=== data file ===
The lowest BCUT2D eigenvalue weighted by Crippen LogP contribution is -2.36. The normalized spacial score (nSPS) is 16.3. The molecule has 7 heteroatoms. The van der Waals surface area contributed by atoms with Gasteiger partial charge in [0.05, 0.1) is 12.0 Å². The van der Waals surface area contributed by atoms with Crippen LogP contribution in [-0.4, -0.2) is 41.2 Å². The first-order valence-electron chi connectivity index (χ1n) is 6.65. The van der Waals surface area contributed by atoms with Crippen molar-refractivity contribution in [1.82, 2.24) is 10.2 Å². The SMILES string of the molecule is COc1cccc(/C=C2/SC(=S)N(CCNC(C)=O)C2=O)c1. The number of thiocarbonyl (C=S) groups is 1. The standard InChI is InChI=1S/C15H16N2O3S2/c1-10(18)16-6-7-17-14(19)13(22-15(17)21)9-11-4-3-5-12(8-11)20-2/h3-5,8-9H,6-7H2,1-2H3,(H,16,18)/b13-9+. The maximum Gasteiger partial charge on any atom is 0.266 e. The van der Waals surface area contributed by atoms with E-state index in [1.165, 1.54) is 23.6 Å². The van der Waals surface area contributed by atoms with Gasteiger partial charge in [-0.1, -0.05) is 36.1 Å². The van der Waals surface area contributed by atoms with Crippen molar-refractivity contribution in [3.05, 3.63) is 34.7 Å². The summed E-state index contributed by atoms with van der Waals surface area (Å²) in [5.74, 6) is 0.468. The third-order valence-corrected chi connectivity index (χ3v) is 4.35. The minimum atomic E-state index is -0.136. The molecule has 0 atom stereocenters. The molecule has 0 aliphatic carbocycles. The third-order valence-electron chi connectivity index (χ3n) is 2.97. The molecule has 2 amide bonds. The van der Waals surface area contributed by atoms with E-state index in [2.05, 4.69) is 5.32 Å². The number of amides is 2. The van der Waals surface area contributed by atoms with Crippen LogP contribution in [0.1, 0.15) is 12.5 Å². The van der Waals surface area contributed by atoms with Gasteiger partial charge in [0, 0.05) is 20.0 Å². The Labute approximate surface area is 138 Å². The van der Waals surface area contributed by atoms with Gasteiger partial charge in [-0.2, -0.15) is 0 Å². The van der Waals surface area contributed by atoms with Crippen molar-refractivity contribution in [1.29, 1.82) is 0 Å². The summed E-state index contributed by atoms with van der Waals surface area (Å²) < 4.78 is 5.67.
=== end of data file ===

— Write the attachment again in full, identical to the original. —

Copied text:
The lowest BCUT2D eigenvalue weighted by Crippen LogP contribution is -2.36. The normalized spacial score (nSPS) is 16.3. The molecule has 7 heteroatoms. The van der Waals surface area contributed by atoms with Gasteiger partial charge in [0.05, 0.1) is 12.0 Å². The van der Waals surface area contributed by atoms with Crippen LogP contribution in [-0.4, -0.2) is 41.2 Å². The first-order valence-electron chi connectivity index (χ1n) is 6.65. The van der Waals surface area contributed by atoms with Crippen molar-refractivity contribution in [1.82, 2.24) is 10.2 Å². The SMILES string of the molecule is COc1cccc(/C=C2/SC(=S)N(CCNC(C)=O)C2=O)c1. The number of thiocarbonyl (C=S) groups is 1. The standard InChI is InChI=1S/C15H16N2O3S2/c1-10(18)16-6-7-17-14(19)13(22-15(17)21)9-11-4-3-5-12(8-11)20-2/h3-5,8-9H,6-7H2,1-2H3,(H,16,18)/b13-9+. The maximum Gasteiger partial charge on any atom is 0.266 e. The van der Waals surface area contributed by atoms with E-state index in [1.165, 1.54) is 23.6 Å². The van der Waals surface area contributed by atoms with Gasteiger partial charge in [-0.1, -0.05) is 36.1 Å². The van der Waals surface area contributed by atoms with Crippen molar-refractivity contribution in [3.05, 3.63) is 34.7 Å². The summed E-state index contributed by atoms with van der Waals surface area (Å²) in [5.74, 6) is 0.468. The third-order valence-corrected chi connectivity index (χ3v) is 4.35. The minimum atomic E-state index is -0.136. The molecule has 0 atom stereocenters. The molecule has 0 aliphatic carbocycles. The third-order valence-electron chi connectivity index (χ3n) is 2.97. The molecule has 2 amide bonds. The van der Waals surface area contributed by atoms with E-state index in [2.05, 4.69) is 5.32 Å². The number of amides is 2. The van der Waals surface area contributed by atoms with Crippen LogP contribution in [0.1, 0.15) is 12.5 Å². The van der Waals surface area contributed by atoms with Gasteiger partial charge in [0, 0.05) is 20.0 Å². The Labute approximate surface area is 138 Å². The van der Waals surface area contributed by atoms with Gasteiger partial charge in [-0.2, -0.15) is 0 Å². The van der Waals surface area contributed by atoms with Crippen molar-refractivity contribution in [1.29, 1.82) is 0 Å². The summed E-state index contributed by atoms with van der Waals surface area (Å²) < 4.78 is 5.67.